business. The original casting pattern was unavailable; a new pattern was designed and produced for a first article test.

    The new design did not produce a first article casting that met the X-ray and penetrant quality requirements.

    Inspection of the castings showed that shrinkage porosity was developing in the heavy (1" diameter) connecting shaft between the two cylinders.

    The casting shrinkage was a sign of a solidification problem with the casting design.

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  • A Design Study in Steel - Crossbleed Valve for the F-5

    Gating Design

    The gates into the casting serve as the path by which molten metal flows from the runners into the mold cavity.

    Proper design of the gating system is critical in meeting two important requirements.

    Gating should feed into relatively heavy and thick sections which will solidify more slowly.

    The gates will then provide molten metal for minimizing shrinkage during solidification.

    Short flow paths and controlled metal flow in the casting prevent casting misruns due to premature solidification.

    Gates into Thin Sections

    Gates into Heavy Section

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  • A Design Study in Steel - Crossbleed Valve for the F-5

    Solidification Shrinkage A review of the casting design pointed

    to the casting gating as the primary

    reason for shrinkage porosity in the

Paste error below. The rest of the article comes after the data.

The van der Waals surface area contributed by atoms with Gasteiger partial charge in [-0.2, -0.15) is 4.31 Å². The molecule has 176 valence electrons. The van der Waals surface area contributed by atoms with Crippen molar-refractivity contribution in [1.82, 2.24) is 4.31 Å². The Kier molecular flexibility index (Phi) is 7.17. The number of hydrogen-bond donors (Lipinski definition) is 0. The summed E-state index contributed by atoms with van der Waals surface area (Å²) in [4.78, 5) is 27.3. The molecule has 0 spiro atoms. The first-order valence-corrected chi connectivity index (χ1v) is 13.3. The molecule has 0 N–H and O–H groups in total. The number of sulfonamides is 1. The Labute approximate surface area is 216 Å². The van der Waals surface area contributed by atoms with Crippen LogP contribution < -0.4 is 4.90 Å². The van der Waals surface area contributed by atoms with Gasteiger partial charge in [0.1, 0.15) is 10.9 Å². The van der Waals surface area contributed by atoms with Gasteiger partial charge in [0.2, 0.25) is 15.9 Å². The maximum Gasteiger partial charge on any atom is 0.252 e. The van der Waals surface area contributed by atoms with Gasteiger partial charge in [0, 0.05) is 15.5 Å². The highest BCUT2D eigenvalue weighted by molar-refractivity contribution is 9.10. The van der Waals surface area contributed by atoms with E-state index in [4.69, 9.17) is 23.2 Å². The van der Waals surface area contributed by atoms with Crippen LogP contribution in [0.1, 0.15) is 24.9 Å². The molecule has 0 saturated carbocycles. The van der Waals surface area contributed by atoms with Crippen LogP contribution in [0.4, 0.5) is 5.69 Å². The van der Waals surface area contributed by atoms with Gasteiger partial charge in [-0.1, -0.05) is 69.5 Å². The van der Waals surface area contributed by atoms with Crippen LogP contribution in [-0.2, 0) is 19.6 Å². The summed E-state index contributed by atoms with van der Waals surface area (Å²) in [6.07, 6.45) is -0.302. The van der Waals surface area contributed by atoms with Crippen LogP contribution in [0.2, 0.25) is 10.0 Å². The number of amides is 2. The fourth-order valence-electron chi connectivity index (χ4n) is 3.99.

connecting center shaft.

    The tooling design used two gates to feed molten metal into the main cylinder on the top and into the cup on the bottom.

    The thick center shaft was remote from the two gate inlets with no direct metal feed into the heavy section during solidification.

    As the thin-wall cylinder on the top and cup on the bottom solidified, metal feed into the center shaft was restricted and porosity shrinkage formed in the shaft.

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  • A Design Study in Steel - Crossbleed Valve for the F-5

    Solution OptionsThree possible approaches were considered to eliminate the shrinkage

    porosity in the center shaft.

    Option A --Make the center shaft thinner.

    Option B -- Move the top gate down from the main cylinder to feed the center

    shaft.

    Option C -- Add a third gate to feed the

    center shaft.

    Choose which design option will best eliminate the solidification shrinkage in the center shaft.

    Thinner Shaft, Shifted Gate or Third Gate

    Back

    Select a design

    17

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  • A Design Study in Steel - Crossbleed Valve for the F-5

    Option A -- Thinner Shaft

    In Option A, the shaft is made thinner so there is less mass and the shaft will cool and solidify more quickly.

    This option does not guarantee that the shaft will be free of shrinkage, because flow into the center shaft is still remote from the metal source.

    More critically, the thinner center shaft compromises the strength of the valve body and provides insufficient space for the valve linkage.

    The "thinner shaft" is not a good approach because it compromises the functionality of the valve body.

    Go back and select another approach.

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  • A Design Study in Steel - Crossbleed Valve for the F-5

    Option B -- Move the Gate In Option B, the upper gate is shifted down from the main cylinder to feed into the center shaft.

    A small boss is added to the center shaft as a connection point for the gate.

    This shifted gate will feed molten metal into the center shaft and reduce the solidification shrinkage.

    But it also leaves the top of the main cylinder without direct metal feed and will probably cause solidification shrinkage and misruns (poor metal feed) in the cylinder.

    The "shifted gate" is not a good approach for producing flaw-free casting.

    Go back and select another approach.

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  • A Design Study in Steel - Crossbleed Valve for the F-5

    Option C -- Third Gate